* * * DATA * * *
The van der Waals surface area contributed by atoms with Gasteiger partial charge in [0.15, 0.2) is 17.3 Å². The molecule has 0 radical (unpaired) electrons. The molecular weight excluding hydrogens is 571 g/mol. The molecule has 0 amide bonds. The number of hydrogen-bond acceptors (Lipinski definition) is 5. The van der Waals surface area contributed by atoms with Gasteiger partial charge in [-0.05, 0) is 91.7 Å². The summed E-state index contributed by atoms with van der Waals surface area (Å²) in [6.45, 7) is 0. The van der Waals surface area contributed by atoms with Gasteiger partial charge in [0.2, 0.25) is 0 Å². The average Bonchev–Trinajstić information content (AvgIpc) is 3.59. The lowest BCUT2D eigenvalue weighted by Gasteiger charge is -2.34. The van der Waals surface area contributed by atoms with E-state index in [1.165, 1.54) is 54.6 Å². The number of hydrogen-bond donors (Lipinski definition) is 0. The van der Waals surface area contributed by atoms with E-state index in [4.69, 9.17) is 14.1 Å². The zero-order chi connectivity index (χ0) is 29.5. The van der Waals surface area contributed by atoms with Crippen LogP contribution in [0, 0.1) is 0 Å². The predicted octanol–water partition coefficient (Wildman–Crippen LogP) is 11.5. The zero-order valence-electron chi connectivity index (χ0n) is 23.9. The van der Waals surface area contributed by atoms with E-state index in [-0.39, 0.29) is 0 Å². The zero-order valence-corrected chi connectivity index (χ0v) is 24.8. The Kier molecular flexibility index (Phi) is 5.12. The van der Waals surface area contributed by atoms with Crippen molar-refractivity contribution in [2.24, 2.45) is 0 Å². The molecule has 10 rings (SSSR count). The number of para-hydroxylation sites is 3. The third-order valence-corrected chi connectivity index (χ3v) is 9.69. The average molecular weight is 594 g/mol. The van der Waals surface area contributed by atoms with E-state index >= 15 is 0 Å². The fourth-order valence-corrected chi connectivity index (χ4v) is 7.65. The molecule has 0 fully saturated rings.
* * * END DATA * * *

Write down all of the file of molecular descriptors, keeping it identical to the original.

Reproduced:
The van der Waals surface area contributed by atoms with Gasteiger partial charge in [0.15, 0.2) is 17.3 Å². The molecule has 0 radical (unpaired) electrons. The molecular weight excluding hydrogens is 571 g/mol. The molecule has 0 amide bonds. The number of hydrogen-bond acceptors (Lipinski definition) is 5. The van der Waals surface area contributed by atoms with Gasteiger partial charge in [-0.05, 0) is 91.7 Å². The summed E-state index contributed by atoms with van der Waals surface area (Å²) in [6.45, 7) is 0. The van der Waals surface area contributed by atoms with Gasteiger partial charge in [0.2, 0.25) is 0 Å². The average Bonchev–Trinajstić information content (AvgIpc) is 3.59. The lowest BCUT2D eigenvalue weighted by Gasteiger charge is -2.34. The van der Waals surface area contributed by atoms with E-state index in [1.165, 1.54) is 54.6 Å². The number of hydrogen-bond donors (Lipinski definition) is 0. The van der Waals surface area contributed by atoms with E-state index in [4.69, 9.17) is 14.1 Å². The zero-order chi connectivity index (χ0) is 29.5. The van der Waals surface area contributed by atoms with Crippen LogP contribution in [0, 0.1) is 0 Å². The predicted octanol–water partition coefficient (Wildman–Crippen LogP) is 11.5. The zero-order valence-electron chi connectivity index (χ0n) is 23.9. The van der Waals surface area contributed by atoms with E-state index in [-0.39, 0.29) is 0 Å². The zero-order valence-corrected chi connectivity index (χ0v) is 24.8. The Kier molecular flexibility index (Phi) is 5.12. The van der Waals surface area contributed by atoms with Crippen molar-refractivity contribution in [2.24, 2.45) is 0 Å². The molecule has 10 rings (SSSR count). The number of para-hydroxylation sites is 3. The third-order valence-corrected chi connectivity index (χ3v) is 9.69. The average molecular weight is 594 g/mol. The van der Waals surface area contributed by atoms with E-state index >= 15 is 0 Å². The fourth-order valence-corrected chi connectivity index (χ4v) is 7.65. The molecule has 0 fully saturated rings.